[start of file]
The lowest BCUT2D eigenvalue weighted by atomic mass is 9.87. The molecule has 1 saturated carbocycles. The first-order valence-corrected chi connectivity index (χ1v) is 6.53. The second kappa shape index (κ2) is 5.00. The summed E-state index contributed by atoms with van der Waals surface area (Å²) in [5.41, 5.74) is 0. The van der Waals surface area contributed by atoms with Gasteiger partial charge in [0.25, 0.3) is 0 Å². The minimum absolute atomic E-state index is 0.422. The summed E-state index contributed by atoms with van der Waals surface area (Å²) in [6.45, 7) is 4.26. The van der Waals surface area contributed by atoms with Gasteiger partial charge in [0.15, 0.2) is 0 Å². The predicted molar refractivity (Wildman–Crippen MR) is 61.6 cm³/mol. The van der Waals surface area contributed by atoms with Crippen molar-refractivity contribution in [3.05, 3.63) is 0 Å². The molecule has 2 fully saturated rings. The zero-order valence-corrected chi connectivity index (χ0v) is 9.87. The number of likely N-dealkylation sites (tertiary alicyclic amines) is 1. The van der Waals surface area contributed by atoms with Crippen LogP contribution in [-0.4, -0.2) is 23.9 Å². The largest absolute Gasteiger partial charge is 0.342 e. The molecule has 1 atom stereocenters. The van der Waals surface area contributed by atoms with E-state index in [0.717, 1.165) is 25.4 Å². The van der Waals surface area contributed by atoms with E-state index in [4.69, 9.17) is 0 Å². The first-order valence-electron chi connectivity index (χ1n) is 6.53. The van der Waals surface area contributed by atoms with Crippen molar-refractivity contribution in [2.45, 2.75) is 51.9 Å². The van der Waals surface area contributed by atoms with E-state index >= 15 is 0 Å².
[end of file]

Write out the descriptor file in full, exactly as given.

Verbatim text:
The lowest BCUT2D eigenvalue weighted by atomic mass is 9.87. The molecule has 1 saturated carbocycles. The first-order valence-corrected chi connectivity index (χ1v) is 6.53. The second kappa shape index (κ2) is 5.00. The summed E-state index contributed by atoms with van der Waals surface area (Å²) in [5.41, 5.74) is 0. The van der Waals surface area contributed by atoms with Gasteiger partial charge in [0.25, 0.3) is 0 Å². The minimum absolute atomic E-state index is 0.422. The summed E-state index contributed by atoms with van der Waals surface area (Å²) in [6.45, 7) is 4.26. The van der Waals surface area contributed by atoms with Gasteiger partial charge in [0.15, 0.2) is 0 Å². The predicted molar refractivity (Wildman–Crippen MR) is 61.6 cm³/mol. The van der Waals surface area contributed by atoms with Crippen molar-refractivity contribution in [3.05, 3.63) is 0 Å². The molecule has 2 fully saturated rings. The zero-order valence-corrected chi connectivity index (χ0v) is 9.87. The number of likely N-dealkylation sites (tertiary alicyclic amines) is 1. The van der Waals surface area contributed by atoms with Crippen LogP contribution in [-0.4, -0.2) is 23.9 Å². The largest absolute Gasteiger partial charge is 0.342 e. The molecule has 1 atom stereocenters. The van der Waals surface area contributed by atoms with E-state index in [0.717, 1.165) is 25.4 Å². The van der Waals surface area contributed by atoms with E-state index in [4.69, 9.17) is 0 Å². The first-order valence-electron chi connectivity index (χ1n) is 6.53. The van der Waals surface area contributed by atoms with Crippen molar-refractivity contribution in [2.45, 2.75) is 51.9 Å². The van der Waals surface area contributed by atoms with E-state index >= 15 is 0 Å².